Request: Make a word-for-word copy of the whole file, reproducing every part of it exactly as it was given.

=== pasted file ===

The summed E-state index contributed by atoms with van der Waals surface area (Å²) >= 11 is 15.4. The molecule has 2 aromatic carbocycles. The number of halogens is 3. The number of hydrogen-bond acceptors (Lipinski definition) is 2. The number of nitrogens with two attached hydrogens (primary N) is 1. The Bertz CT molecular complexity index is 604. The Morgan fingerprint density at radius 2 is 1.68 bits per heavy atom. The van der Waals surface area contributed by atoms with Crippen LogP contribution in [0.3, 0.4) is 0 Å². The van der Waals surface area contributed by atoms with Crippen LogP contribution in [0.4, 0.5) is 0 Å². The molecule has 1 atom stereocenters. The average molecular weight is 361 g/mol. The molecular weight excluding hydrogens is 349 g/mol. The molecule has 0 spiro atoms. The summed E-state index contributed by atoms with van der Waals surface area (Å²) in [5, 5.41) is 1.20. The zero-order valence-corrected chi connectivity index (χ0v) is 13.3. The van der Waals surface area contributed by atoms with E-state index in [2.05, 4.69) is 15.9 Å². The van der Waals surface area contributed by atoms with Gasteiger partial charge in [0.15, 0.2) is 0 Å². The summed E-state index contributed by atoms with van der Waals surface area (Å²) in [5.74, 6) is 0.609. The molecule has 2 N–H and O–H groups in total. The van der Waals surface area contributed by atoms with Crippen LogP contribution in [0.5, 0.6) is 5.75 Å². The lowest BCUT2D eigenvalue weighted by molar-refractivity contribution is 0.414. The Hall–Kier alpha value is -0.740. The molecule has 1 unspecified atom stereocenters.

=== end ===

The summed E-state index contributed by atoms with van der Waals surface area (Å²) >= 11 is 15.4. The molecule has 2 aromatic carbocycles. The number of halogens is 3. The number of hydrogen-bond acceptors (Lipinski definition) is 2. The number of nitrogens with two attached hydrogens (primary N) is 1. The Bertz CT molecular complexity index is 604. The Morgan fingerprint density at radius 2 is 1.68 bits per heavy atom. The van der Waals surface area contributed by atoms with Crippen LogP contribution in [0.3, 0.4) is 0 Å². The van der Waals surface area contributed by atoms with Crippen LogP contribution in [0.4, 0.5) is 0 Å². The molecule has 1 atom stereocenters. The average molecular weight is 361 g/mol. The molecular weight excluding hydrogens is 349 g/mol. The molecule has 0 spiro atoms. The summed E-state index contributed by atoms with van der Waals surface area (Å²) in [5, 5.41) is 1.20. The zero-order valence-corrected chi connectivity index (χ0v) is 13.3. The van der Waals surface area contributed by atoms with E-state index in [2.05, 4.69) is 15.9 Å². The van der Waals surface area contributed by atoms with Gasteiger partial charge in [0.15, 0.2) is 0 Å². The summed E-state index contributed by atoms with van der Waals surface area (Å²) in [5.74, 6) is 0.609. The molecule has 2 N–H and O–H groups in total. The van der Waals surface area contributed by atoms with Crippen LogP contribution in [0.5, 0.6) is 5.75 Å². The lowest BCUT2D eigenvalue weighted by molar-refractivity contribution is 0.414. The Hall–Kier alpha value is -0.740. The molecule has 1 unspecified atom stereocenters.